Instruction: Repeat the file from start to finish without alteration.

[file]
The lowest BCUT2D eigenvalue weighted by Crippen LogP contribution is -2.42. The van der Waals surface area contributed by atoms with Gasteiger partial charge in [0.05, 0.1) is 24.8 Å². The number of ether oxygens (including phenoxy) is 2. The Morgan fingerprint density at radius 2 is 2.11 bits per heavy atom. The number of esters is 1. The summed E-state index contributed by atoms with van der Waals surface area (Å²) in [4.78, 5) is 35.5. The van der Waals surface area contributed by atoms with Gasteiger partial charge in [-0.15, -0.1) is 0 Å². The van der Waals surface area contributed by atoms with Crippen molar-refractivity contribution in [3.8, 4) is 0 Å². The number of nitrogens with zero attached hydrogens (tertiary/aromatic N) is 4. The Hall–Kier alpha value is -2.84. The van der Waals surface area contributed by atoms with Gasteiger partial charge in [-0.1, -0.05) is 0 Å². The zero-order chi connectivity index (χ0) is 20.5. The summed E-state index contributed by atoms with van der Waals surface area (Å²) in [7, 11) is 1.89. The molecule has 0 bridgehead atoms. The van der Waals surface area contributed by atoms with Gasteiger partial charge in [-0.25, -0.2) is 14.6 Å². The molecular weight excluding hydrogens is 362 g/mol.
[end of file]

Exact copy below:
The lowest BCUT2D eigenvalue weighted by Crippen LogP contribution is -2.42. The van der Waals surface area contributed by atoms with Gasteiger partial charge in [0.05, 0.1) is 24.8 Å². The number of ether oxygens (including phenoxy) is 2. The Morgan fingerprint density at radius 2 is 2.11 bits per heavy atom. The number of esters is 1. The summed E-state index contributed by atoms with van der Waals surface area (Å²) in [4.78, 5) is 35.5. The van der Waals surface area contributed by atoms with Gasteiger partial charge in [-0.15, -0.1) is 0 Å². The van der Waals surface area contributed by atoms with Crippen molar-refractivity contribution in [3.8, 4) is 0 Å². The number of nitrogens with zero attached hydrogens (tertiary/aromatic N) is 4. The Hall–Kier alpha value is -2.84. The van der Waals surface area contributed by atoms with Gasteiger partial charge in [-0.1, -0.05) is 0 Å². The zero-order chi connectivity index (χ0) is 20.5. The summed E-state index contributed by atoms with van der Waals surface area (Å²) in [7, 11) is 1.89. The molecule has 0 bridgehead atoms. The van der Waals surface area contributed by atoms with Gasteiger partial charge in [-0.25, -0.2) is 14.6 Å². The molecular weight excluding hydrogens is 362 g/mol.